Beneath a Meth Moon
Author: Jacqueline Woodson
Publisher: Nancy Paulsen Books/Penguin Young Readers Group
Publication: February 2, 2012
Ages: 12 and up (Publisher’s recommendation); 14 and up, in general, but mature 12- and 13-year-olds could enjoy benefit, as well, and parents would be extremely well-served to give this one a read, as well (Atlanta YA Examiner’s recommendation)
Rating: 4 of 5 Stars = Excellent
None of us like to think about it, but meth has a stranglehold on the U.S., and that includes, unfortunately, our teen population—even younger.
“In the U.S., methamphetamine is especially popular among 18- to 26-year-olds,” Family Education states on their website. “Unfortunately, it’s a highly addictive stimulant that affects the central nervous system. According to the 2005 National Survey on Drug Use and Health (NSDUH), more than 10.4 million Americans — some as young as age 12 — have tried meth at least once. NSDUH also reported that, overall, meth use decreased among 8th- and 12th-graders between 2006 and 2007. But meth is still popular in small or non-metropolitan areas, predominately in the Midwest and West.”
Which brings us to 15-year-old Laurel Daneau, displaced after losing her mother and grandmother to Hurricane Katrina, and starting over with her dad and younger brother in a new town. It doesn’t take long for Laurel to begin to make friends, and she even makes the cheerleading squad and starts dating the co-captain of the basketball team. But, her good fortune turns out to be her undoing, when her new boyfriend introduces her to meth, better known to Laurel as “moon.”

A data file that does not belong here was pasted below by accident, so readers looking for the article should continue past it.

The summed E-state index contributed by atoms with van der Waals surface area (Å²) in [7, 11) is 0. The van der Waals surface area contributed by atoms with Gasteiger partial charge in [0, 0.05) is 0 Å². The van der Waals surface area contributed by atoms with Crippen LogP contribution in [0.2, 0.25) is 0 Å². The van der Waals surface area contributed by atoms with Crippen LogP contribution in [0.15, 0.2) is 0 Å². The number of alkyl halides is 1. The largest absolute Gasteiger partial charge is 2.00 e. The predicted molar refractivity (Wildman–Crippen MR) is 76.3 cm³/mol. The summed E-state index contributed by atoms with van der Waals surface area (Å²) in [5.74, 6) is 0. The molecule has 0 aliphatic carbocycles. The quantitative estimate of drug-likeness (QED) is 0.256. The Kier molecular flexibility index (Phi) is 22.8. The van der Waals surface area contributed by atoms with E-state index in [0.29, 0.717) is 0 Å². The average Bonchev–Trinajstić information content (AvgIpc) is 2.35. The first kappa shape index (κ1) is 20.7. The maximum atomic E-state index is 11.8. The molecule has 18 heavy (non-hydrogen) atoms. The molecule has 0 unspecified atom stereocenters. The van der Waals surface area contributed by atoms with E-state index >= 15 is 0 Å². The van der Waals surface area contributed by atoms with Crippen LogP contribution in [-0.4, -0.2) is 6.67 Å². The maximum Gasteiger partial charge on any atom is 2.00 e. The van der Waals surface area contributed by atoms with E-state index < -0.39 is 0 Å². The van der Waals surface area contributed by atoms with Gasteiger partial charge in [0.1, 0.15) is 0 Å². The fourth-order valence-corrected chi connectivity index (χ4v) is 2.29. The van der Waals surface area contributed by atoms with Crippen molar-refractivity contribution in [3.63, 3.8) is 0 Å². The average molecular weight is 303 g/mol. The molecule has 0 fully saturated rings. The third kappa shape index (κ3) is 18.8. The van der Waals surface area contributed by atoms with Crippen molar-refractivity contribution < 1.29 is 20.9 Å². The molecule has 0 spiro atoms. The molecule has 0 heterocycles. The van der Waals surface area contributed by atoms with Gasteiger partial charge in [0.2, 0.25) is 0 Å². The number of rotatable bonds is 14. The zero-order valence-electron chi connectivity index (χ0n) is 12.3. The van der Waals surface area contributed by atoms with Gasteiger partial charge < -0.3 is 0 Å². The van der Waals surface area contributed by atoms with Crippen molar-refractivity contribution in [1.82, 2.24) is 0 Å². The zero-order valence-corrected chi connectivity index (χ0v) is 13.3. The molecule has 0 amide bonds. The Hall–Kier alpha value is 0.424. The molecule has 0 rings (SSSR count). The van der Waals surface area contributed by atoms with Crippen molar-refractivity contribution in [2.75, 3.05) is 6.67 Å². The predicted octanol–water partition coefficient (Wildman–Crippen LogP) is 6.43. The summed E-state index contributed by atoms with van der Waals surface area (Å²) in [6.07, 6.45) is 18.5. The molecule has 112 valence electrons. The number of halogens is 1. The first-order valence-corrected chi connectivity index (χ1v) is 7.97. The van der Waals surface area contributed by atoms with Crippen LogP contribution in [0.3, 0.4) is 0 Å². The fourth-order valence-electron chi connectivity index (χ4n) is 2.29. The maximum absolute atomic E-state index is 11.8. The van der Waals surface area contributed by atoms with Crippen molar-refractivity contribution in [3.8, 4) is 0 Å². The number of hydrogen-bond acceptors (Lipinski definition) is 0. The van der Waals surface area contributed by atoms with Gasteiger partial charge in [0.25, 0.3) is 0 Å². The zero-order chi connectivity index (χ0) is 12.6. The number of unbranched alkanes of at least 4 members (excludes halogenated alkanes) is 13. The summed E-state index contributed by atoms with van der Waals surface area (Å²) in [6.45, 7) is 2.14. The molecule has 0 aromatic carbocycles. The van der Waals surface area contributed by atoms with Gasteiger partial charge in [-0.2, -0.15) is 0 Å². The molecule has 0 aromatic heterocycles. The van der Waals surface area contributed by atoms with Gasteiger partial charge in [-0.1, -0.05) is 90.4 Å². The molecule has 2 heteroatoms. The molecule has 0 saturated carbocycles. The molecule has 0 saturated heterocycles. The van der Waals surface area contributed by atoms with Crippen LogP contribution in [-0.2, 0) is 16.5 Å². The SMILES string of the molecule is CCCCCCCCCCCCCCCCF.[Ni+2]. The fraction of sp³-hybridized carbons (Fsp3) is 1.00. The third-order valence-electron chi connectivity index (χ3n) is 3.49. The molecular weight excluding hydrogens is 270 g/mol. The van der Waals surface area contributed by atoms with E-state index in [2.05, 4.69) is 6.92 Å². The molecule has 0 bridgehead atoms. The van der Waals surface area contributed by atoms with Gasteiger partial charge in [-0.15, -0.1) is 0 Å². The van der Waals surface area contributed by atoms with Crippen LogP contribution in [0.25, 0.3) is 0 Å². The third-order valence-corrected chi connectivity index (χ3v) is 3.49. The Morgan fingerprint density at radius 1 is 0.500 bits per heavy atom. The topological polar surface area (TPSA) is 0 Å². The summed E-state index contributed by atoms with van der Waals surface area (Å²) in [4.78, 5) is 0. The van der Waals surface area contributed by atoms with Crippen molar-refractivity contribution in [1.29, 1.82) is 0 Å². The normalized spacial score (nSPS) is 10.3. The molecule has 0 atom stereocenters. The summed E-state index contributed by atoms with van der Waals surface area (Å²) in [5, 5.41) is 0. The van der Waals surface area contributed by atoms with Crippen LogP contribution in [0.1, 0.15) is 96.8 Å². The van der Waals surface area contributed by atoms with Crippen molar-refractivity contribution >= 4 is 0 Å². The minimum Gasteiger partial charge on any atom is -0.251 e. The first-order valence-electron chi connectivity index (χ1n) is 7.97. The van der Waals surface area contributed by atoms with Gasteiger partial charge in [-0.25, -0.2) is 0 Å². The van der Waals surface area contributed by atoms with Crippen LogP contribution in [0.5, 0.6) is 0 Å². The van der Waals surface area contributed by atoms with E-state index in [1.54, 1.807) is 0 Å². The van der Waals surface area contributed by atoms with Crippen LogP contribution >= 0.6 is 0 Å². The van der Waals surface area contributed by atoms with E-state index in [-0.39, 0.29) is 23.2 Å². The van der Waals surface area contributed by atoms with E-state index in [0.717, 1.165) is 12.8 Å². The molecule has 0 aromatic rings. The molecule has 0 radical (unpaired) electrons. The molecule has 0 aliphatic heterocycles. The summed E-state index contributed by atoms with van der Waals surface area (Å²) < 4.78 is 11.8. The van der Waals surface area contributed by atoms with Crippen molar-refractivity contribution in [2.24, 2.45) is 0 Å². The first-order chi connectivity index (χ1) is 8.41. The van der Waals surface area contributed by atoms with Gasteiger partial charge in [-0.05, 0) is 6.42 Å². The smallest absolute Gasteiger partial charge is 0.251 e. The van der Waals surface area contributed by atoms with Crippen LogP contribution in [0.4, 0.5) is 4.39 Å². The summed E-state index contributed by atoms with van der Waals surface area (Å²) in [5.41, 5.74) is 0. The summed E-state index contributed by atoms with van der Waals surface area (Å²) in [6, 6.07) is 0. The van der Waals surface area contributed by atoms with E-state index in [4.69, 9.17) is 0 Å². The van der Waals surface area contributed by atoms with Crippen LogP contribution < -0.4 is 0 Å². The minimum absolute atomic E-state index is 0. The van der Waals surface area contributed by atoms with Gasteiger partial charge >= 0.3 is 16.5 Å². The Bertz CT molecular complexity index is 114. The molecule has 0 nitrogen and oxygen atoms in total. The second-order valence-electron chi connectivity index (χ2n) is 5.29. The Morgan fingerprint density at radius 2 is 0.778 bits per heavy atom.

It doesn’t take Laurel any time at all to fall into the grips of meth, and she falls hard—so hard that she eventually ends up on the street, no home, broken teeth, and doing whatever it takes to get more moon.
Beneath a Meth Moon is a hard book to read, because it is all so real; it’s easy to imagine this young girl on the street and addicted. Award-winning author Jacqueline Woodson doesn’t give anyone any reason to have romantic illusions about what it is like to be an addict; she doesn’t give anyone any idea that they can possibly “just try” meth, or do it “casually;” and she doesn’t let anyone believe that there is an easy path away from addiction.
Woodson does, however, give the reader hope. Hope that they will be able to say “no” if the opportunity to try moon ever comes their way; hope that they will be stronger than peer pressure; hope that they will truly understand why drugs are never the way to make one’s self strong; and hope that, if the reader or someone he/she knows is going down that lightless path now, that there is a way away from the moon and back into the sunlight.
Readers can get their copy of author Jacqueline Woodson’s Beneath a Meth Moon at one of the 950+ bookstores in Georgia. And, parents can learn much more about methamphetamine and teens at Family Education online.